Do You Ban the Box? Here’s Why You Should.

Beth Dean 01.17.23

Asking about criminal history is risky business. Here’s what to do instead.

You may be breaking the law if your job application includes a checkbox asking the candidate if they’ve ever been convicted of a crime. Banning this question during the application process, sometimes referred to as “ban the box,” gives people with criminal histories a better chance of fair assessments of their skills and qualifications instead of being denied employment from the beginning.

Sometimes, a criminal history may not affect the job at hand. Denying employment from the start across the board to anyone with a criminal record often leads to disparate impact among those in protected classes. Additionally, basing hiring off the simple checkbox on the application doesn’t consider the nature of the person’s crime, rehabilitation, or how long ago it happened.

Therefore, these laws aim to combat disparate impact and give qualified candidates a fair chance at employment.

Ban the Box States

So far, 15 states and several more localities have enacted “ban the box” laws among private employers, forbidding them from asking candidates about their criminal history on a job application. The list includes:

  • California
  • Colorado
  • Connecticut
  • Hawaii
  • Illinois
  • Maine
  • Maryland
  • Massachusetts
  • Minnesota
  • New Jersey
  • New Mexico
  • Oregon
  • Rhode Island
  • Vermont, and
  • Washington.

Additionally, 35 states and many localities have enacted this ban in the public sector. 

What To Do Instead

So we’ve established that asking about criminal history on a job application is risky, but does this mean you’re required to hire criminals?

Absolutely not. Here’s what to do instead.

Instead of asking about criminal history in the beginning phases of a job application, we recommend reserving that question until after you have extended a conditional offer of employment, contingent on background screening results.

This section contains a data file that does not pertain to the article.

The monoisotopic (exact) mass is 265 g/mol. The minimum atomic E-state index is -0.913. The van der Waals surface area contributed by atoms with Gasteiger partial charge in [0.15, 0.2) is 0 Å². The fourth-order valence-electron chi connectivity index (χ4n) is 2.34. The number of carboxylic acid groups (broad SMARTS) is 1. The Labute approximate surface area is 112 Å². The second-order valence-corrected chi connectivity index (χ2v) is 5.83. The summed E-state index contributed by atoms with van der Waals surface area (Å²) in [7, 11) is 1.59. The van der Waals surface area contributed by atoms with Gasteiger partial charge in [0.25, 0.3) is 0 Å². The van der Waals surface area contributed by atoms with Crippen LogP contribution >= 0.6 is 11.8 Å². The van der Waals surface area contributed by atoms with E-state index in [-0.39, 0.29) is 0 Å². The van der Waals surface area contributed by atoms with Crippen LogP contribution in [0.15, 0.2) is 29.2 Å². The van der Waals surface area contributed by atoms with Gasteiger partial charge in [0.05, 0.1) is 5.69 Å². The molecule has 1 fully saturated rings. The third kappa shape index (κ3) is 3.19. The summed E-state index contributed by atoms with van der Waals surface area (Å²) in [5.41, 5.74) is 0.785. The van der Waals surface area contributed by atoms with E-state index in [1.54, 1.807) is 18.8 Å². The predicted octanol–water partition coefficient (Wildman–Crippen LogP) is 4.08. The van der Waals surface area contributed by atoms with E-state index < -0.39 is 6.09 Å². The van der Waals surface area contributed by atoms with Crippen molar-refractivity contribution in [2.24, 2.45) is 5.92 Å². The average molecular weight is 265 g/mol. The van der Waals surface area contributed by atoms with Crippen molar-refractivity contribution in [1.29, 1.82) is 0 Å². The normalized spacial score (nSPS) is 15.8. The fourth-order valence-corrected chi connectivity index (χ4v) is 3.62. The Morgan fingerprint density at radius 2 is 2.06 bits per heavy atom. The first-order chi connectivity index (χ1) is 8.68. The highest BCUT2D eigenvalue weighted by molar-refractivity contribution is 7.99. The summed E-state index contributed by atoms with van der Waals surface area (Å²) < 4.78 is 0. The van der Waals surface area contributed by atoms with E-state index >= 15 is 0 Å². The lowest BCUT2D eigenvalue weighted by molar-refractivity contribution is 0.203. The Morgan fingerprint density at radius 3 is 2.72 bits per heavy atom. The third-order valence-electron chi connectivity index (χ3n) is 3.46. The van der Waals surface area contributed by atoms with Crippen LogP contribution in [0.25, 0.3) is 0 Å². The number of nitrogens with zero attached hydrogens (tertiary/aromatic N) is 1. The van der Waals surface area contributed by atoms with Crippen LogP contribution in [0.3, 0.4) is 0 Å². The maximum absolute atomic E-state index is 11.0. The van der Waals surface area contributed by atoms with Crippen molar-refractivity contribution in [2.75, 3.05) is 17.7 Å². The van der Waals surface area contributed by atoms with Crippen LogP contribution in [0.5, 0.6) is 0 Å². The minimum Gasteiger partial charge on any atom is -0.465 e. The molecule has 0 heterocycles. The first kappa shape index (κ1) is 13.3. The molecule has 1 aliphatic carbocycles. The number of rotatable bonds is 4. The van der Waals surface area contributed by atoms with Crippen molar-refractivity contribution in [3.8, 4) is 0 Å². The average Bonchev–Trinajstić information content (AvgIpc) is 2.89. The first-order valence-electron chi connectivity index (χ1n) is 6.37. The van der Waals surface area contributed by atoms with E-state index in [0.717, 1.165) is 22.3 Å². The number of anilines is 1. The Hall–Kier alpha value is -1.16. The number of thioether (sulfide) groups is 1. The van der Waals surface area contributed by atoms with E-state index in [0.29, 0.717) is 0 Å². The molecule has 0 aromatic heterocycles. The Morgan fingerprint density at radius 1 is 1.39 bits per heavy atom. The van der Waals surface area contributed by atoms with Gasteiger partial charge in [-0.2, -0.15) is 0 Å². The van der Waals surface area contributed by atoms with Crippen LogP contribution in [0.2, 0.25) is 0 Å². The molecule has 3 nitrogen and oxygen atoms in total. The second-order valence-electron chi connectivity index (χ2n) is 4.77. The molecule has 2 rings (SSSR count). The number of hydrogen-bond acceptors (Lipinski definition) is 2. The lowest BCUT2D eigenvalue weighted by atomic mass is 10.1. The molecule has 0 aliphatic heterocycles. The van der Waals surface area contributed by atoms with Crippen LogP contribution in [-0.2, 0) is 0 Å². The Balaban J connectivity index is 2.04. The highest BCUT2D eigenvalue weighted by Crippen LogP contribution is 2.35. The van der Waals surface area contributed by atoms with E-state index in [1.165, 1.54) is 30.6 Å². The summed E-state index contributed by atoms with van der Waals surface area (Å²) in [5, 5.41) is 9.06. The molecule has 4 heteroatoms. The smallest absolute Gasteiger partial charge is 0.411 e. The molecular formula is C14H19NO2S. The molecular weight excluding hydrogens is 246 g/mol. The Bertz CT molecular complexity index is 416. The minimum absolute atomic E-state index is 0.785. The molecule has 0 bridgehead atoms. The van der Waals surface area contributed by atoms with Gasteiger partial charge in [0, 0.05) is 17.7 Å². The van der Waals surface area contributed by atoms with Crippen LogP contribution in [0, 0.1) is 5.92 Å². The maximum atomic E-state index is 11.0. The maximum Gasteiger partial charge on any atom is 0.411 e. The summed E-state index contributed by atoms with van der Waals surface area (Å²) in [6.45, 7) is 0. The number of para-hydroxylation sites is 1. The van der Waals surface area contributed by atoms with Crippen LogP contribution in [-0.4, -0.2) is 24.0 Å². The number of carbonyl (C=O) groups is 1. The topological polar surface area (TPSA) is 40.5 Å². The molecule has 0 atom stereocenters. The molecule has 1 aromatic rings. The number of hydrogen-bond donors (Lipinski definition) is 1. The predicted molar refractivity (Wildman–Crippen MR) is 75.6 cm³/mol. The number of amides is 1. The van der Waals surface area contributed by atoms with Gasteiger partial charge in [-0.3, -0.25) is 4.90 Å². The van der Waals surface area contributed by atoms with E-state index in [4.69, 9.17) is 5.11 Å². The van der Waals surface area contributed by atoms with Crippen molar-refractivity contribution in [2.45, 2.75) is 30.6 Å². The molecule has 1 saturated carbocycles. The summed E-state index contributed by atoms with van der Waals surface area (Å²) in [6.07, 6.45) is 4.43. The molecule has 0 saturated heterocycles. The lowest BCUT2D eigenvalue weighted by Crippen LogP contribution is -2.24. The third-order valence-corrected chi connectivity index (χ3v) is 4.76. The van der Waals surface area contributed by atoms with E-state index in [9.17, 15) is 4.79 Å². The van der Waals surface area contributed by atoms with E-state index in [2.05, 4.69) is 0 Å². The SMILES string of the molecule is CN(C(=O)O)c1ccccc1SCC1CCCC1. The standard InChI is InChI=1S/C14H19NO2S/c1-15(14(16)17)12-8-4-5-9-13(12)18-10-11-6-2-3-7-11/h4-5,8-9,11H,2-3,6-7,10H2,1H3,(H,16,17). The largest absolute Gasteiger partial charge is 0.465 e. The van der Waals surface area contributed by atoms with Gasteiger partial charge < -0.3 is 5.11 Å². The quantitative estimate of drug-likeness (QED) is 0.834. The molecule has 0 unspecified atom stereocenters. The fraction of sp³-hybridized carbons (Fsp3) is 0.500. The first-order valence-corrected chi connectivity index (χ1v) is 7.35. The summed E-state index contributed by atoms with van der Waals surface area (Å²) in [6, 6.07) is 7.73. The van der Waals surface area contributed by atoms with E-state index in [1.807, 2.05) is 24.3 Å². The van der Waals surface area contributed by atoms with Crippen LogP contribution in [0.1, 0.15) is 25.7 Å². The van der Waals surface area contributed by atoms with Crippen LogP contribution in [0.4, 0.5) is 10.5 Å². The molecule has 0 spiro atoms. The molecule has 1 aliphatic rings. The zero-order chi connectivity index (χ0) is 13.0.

This way, if a candidate is eliminated from consideration for a job before reaching this phase, you can rest assured it isn’t because of criminal history. You’ll only be extending those conditional offers of employment to candidates who seem like they would be a good fit for your company, so you’ll know at that point if their skills and qualifications match your needs.

When running a background check, only screen for criminal history that would directly impact the job. For example, if someone has a DUI but won’t be doing any driving for your company, that shouldn’t be a factor in employment.

Likewise, you’ll want to look at the time since the criminal incident. There may be a chance that the person has been rehabilitated from their past actions.

This process should be a transparent discussion between you and the candidate to assess the nature of any criminal history found and how it would impact the job. You may find it best to part ways or that the record would not affect the position.

For case-by-case advice on how to handle hiring and background screen results, contact your HR business partner at Nextep. Our certified experts are here to help!


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